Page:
Romance Scams and Why Litigators Need to Be Aware of Them


Romance scams are on the rise. According to the Canadian Anti-Fraud Centre, romance scams accounted for the “the second highest amount of fraud-related dollar loss in 2021.” A similar finding was made by the US Federal Trade Commission.

If you are a litigator practicing in family or estate law you have likely encountered these types of situations. In this article we are going to look at key elements of a romance scam, some warning signs, and resources that can assist you in your investigation.

Warning Signs and Red Flags

There are some important things to keep in mind when dealing with a potential romance scam. First, the target may not even realize they are being targeted. It is not uncommon for concerns to be raised by those close to the victim, rather than the victim themselves. Family members may raise concerns about the change in the victim’s ability to manage their financial affairs. In some cases, family members may even have their own suspicions of a scam being involved.

When it comes to how the victim is selected, the fraudster may identify them through an online dating site or social media platform. They could be in the same geographical area as the victim, or in a totally different country. Whatever the situation, at some point the fraudster will present a pressing need for money. This could be a medical emergency, legal problem, or even an unforeseen travel expense the fraudster incurred while travelling to meet the victim. In this last scenario the fraudster doesn’t actually travel to see the target. Whatever the reason, the goal is to have the victim send money. The money might be sent to the fraudster or through an intermediary. At times, the victim themselves may be conned into being one of these intermediaries. In most cases, the amounts start off small, but quickly grow larger, which can create financial hardship for the victim.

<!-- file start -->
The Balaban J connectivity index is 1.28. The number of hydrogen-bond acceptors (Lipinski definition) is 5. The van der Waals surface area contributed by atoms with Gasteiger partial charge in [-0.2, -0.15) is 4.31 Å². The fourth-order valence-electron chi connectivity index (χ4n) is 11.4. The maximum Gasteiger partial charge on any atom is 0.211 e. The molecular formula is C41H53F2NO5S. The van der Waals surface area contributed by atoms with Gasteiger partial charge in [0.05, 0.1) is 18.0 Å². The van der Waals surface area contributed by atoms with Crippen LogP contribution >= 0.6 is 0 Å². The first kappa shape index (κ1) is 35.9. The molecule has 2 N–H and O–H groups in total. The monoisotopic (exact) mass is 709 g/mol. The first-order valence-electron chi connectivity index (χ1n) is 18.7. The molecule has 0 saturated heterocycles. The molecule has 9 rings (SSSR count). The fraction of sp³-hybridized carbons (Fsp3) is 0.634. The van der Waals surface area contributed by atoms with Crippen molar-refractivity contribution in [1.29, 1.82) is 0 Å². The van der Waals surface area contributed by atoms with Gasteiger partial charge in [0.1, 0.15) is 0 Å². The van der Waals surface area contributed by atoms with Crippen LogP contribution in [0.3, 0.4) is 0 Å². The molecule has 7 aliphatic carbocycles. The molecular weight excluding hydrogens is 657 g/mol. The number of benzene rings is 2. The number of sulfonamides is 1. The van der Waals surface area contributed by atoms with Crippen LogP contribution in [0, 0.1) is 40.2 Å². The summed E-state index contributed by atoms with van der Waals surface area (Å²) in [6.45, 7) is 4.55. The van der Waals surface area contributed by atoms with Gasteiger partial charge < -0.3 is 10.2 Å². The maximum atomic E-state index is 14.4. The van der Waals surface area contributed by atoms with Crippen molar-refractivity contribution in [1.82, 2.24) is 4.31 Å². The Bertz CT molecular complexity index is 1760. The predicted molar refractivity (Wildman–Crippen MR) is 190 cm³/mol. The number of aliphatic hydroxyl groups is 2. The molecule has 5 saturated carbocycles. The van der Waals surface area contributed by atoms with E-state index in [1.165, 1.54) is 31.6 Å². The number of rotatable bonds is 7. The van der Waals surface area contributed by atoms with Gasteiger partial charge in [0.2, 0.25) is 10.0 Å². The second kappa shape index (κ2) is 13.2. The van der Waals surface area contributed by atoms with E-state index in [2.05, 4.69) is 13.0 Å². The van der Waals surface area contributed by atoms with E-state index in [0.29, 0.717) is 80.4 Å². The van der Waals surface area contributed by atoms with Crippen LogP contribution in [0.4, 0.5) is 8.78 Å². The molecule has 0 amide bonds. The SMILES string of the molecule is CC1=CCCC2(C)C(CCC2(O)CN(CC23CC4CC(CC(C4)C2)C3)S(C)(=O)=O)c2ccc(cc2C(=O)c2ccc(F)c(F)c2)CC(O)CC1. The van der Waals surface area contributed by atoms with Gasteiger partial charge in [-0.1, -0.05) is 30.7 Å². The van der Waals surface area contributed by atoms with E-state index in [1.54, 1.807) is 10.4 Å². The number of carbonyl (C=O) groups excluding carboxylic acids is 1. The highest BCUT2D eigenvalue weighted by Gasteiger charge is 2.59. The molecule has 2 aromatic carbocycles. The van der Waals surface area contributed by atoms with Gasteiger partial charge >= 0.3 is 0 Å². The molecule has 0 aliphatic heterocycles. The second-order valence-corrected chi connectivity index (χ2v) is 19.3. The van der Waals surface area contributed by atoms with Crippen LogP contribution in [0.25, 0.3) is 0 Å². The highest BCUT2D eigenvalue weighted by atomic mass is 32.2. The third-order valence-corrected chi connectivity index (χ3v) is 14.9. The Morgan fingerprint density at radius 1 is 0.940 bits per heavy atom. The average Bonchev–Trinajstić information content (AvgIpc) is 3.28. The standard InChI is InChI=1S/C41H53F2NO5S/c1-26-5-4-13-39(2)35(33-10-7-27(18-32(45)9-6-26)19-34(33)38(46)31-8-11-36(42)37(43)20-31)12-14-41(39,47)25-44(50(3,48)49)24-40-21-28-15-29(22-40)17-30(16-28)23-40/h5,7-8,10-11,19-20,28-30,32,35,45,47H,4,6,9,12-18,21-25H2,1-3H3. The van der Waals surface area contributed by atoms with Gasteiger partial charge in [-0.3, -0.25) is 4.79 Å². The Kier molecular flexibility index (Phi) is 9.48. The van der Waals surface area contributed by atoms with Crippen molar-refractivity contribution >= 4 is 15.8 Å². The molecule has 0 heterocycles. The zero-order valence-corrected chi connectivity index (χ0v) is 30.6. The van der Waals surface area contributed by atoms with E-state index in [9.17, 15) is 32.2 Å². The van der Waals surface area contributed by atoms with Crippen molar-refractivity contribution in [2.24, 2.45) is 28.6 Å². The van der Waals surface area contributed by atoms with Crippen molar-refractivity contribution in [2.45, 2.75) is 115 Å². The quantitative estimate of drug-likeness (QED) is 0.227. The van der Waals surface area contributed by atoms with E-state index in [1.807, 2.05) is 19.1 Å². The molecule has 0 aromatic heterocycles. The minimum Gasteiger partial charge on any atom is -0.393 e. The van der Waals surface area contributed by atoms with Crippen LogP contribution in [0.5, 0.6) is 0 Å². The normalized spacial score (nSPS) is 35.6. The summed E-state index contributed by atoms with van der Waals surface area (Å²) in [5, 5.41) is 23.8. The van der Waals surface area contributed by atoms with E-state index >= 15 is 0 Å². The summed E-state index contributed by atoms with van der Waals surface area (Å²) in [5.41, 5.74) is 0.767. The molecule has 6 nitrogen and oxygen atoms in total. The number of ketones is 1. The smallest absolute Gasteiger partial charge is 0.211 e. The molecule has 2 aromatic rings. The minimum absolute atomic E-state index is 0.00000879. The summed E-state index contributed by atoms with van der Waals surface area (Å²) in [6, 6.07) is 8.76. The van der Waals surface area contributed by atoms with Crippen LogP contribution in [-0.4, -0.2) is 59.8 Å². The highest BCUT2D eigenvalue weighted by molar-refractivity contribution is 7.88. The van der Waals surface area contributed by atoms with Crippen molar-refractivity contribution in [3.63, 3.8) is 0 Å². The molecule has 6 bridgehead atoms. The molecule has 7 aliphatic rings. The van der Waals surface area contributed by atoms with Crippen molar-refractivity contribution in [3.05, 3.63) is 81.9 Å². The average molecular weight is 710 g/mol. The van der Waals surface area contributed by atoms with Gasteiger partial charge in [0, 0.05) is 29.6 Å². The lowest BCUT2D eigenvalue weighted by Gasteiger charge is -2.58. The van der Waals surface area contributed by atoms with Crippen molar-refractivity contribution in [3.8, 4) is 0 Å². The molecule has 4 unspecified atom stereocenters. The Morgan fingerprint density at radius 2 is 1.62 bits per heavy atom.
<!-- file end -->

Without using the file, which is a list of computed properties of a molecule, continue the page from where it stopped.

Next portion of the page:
Prior to engaging with a particular target, fraudsters typically conduct research on them. Simply put, they are looking for someone with money and someone who they see as vulnerable. For example, they may target an individual whose marital status indicates “widowed”. The fraudsters may even look into the deceased spouse in attempt to obtain information on the estate the victim might have inherited. The fraudster could also make use of online tools to research the person’s interests and hobbies. This can help them to pique a person’s interest, and in time, earn their trust.

The Canadian Anti-Fraud Centre has identified a number of red flags with respect to romance scams. These include:

  • When someone you haven’t met in person professes their love to you.
  • If the person wants to quickly move to a private or different mode of communication (Ex. email, text, WhatsApp, Google Hangouts, etc.)
  • If they always have an excuse not to meet in person.
  • If you receive poorly/oddly written messages, sometimes even addressing you by the wrong name.
  • If the individual claims to live close to you, but is working overseas.
  • If they act distressed or angry to guilt you into sending money.